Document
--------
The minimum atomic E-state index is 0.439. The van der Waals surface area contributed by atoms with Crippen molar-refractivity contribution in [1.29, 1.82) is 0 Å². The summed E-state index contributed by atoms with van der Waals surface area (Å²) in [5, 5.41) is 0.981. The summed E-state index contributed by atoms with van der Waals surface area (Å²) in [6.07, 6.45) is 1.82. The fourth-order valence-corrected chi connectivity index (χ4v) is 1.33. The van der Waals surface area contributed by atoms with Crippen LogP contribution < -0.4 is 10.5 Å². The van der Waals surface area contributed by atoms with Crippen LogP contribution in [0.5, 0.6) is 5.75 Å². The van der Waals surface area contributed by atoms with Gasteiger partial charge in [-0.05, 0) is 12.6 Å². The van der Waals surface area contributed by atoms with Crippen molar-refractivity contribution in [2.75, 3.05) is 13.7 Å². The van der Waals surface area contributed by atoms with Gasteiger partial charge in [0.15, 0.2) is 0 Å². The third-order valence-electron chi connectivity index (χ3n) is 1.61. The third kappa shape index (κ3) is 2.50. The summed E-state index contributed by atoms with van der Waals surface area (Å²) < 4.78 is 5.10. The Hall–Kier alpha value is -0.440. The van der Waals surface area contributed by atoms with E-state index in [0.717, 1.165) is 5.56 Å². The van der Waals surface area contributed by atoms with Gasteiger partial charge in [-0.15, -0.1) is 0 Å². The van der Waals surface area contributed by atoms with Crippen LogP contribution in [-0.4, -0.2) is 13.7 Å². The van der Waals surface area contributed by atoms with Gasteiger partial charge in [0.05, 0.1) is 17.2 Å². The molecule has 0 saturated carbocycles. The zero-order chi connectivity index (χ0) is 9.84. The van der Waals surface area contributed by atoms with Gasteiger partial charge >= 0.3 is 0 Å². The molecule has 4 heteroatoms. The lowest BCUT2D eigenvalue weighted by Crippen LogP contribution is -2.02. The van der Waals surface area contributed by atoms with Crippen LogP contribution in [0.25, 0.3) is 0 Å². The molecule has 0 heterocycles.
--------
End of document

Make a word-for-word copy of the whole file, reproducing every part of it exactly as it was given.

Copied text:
The minimum atomic E-state index is 0.439. The van der Waals surface area contributed by atoms with Crippen molar-refractivity contribution in [1.29, 1.82) is 0 Å². The summed E-state index contributed by atoms with van der Waals surface area (Å²) in [5, 5.41) is 0.981. The summed E-state index contributed by atoms with van der Waals surface area (Å²) in [6.07, 6.45) is 1.82. The fourth-order valence-corrected chi connectivity index (χ4v) is 1.33. The van der Waals surface area contributed by atoms with Crippen LogP contribution < -0.4 is 10.5 Å². The van der Waals surface area contributed by atoms with Crippen LogP contribution in [0.5, 0.6) is 5.75 Å². The van der Waals surface area contributed by atoms with Gasteiger partial charge in [-0.05, 0) is 12.6 Å². The van der Waals surface area contributed by atoms with Crippen molar-refractivity contribution in [2.75, 3.05) is 13.7 Å². The van der Waals surface area contributed by atoms with Gasteiger partial charge in [0.15, 0.2) is 0 Å². The third-order valence-electron chi connectivity index (χ3n) is 1.61. The third kappa shape index (κ3) is 2.50. The summed E-state index contributed by atoms with van der Waals surface area (Å²) < 4.78 is 5.10. The Hall–Kier alpha value is -0.440. The van der Waals surface area contributed by atoms with E-state index in [0.717, 1.165) is 5.56 Å². The van der Waals surface area contributed by atoms with Gasteiger partial charge in [-0.15, -0.1) is 0 Å². The van der Waals surface area contributed by atoms with Crippen LogP contribution in [-0.4, -0.2) is 13.7 Å². The van der Waals surface area contributed by atoms with Gasteiger partial charge in [0.05, 0.1) is 17.2 Å². The molecule has 0 saturated carbocycles. The zero-order chi connectivity index (χ0) is 9.84. The van der Waals surface area contributed by atoms with Gasteiger partial charge >= 0.3 is 0 Å². The molecule has 4 heteroatoms. The lowest BCUT2D eigenvalue weighted by Crippen LogP contribution is -2.02. The van der Waals surface area contributed by atoms with Crippen LogP contribution in [0.25, 0.3) is 0 Å². The molecule has 0 heterocycles.